The UN is watching as e-residents break down barriers to entrepreneurship
A year after e-Residency joined forces with the UN, we’re returning to discuss how more global entrepreneurs can access e-commerce.
One year ago, the e-Residency programme joined forces with the United Nations Conference on Trade and Development (UNCTAD) to launch eTrade For All — a groundbreaking initiative to help unlock global growth by giving more people the opportunity to benefit from e-commerce.
This week, we are back at the UN office in Geneva to share our experiences and discuss how together we can help even more entrepreneurs grow their companies in the new digital economy.
We are first taking part in e-Commerce Week activities and will then provide expertise to the Intergovernmental Group of Experts on E-commerce and the Digital Economy. Both events are organised by UNCTAD, the main organ of the UN General Assembly that deals with trade, investment and development matters.
E-Commerce Week is the leading forum for Ministers, senior government officials, business leaders, international organizations, development banks, academics and civil society to discuss the opportunities and challenges of the evolving digital economy.
As founding partners of eTrade for All, the e-Residency programme will play an important part of this conversation during this conference. The event will also serve as an opportunity for eTrade for All partners to come together and discuss the next steps forward in their cooperation.
We were joined by Arzu Altinay, an e-resident entrepreneur from Turkey, who shared her own powerful story about how she used the programme to overcome barriers to e-commerce and grow her business. Arzu is a professional tour guide from Istanbul, but almost lost her business when PayPal stopped operating in Turkey around the same time that the country experienced a decline in tourism. By using e-Residency, she was able to access payment providers again and expand her business across Europe.
E-Residency can significantly improve access to entrepreneurship, but — crucially — it does not override existing international rules such as taxation. So when citizens around the world benefit from e-Residency, so too do the countries where the value is generated.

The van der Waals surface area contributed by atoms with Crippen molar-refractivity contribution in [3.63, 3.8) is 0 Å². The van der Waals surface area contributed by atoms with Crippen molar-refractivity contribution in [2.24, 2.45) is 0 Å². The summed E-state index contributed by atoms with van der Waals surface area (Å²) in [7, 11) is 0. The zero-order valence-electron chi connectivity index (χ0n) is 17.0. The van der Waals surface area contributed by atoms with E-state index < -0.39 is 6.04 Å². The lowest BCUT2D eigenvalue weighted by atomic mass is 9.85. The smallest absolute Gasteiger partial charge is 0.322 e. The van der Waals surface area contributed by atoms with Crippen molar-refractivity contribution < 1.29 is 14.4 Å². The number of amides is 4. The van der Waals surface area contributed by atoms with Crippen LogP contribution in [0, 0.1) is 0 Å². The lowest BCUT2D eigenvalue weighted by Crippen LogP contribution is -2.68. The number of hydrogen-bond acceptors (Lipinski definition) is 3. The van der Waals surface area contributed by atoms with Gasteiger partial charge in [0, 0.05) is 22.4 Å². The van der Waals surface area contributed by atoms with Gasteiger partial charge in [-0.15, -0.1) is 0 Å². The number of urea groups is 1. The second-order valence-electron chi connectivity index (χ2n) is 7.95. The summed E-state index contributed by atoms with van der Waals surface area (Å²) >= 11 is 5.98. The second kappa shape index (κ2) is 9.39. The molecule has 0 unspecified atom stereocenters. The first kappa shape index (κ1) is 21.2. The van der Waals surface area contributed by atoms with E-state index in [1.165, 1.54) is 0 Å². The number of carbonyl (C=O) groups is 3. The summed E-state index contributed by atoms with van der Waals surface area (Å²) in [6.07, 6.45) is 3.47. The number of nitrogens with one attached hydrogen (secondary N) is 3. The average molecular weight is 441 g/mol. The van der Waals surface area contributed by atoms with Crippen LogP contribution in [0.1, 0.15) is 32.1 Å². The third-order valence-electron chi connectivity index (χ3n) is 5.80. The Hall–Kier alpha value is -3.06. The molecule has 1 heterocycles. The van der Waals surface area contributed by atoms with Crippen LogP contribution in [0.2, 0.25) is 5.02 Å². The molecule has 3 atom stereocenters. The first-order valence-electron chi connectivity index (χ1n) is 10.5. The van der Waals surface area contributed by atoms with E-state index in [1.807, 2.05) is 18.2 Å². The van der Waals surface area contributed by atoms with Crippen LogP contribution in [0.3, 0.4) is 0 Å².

Victoria Saue, Head of Risk, Legal and Compliance at e-Residency, also emphasised the value of digital identity and data protection during a session organised by the World Bank’s Lead Counsel.
The CEO of Finnish fintech firm Holvi, Antti-Jussi Suominen, also provided his perspective about how the financial technology industry can help support borderless entrepreneurship and access to a wider choice of services online.
Intergovernmental Group of Experts
UNCTAD has five groups of experts, which are responsible for the official guidelines to achieve the Sustainable Development Goals of the United Nations.
Myself and Victoria Saue, Head of Legal, Risk and Compliance will represent e-Residency and act as specialists at one of those groups — the Intergovernmental Group of Experts on e-Commerce and the Digital Economy (IGE).
The main issue being discussed concerns international e-commerce platforms and what barriers need to be overcome to ensure more people from developing countries can benefit from their transformative impact.
We will use this opportunity to share how tools like e-Residency can be used by entrepreneurs for conducting domestic and cross-border e-commerce by providing them with a higher level of trust (in this case through a government-issued digital identity), improving their access to the financial tools needed to run their company, and lowering their administrative burdens.
The other experts speaking alongside e-Residency include eBay’s Director Global Public Policy, Alibaba’s Vice President Global Initiatives, and Google’s Head of Global Trade Policy. The session was moderated by Ambassador Andre Pung, the Permanent Representative of the Republic of Estonia to the United Nations Office and other International Organizations in Geneva.
The policy recommendations and outcomes from this and then considered by the Trade and Development Board, which oversees the activities of UNCTAD.
You can read more about our thoughts on the digital disruption of international trade below.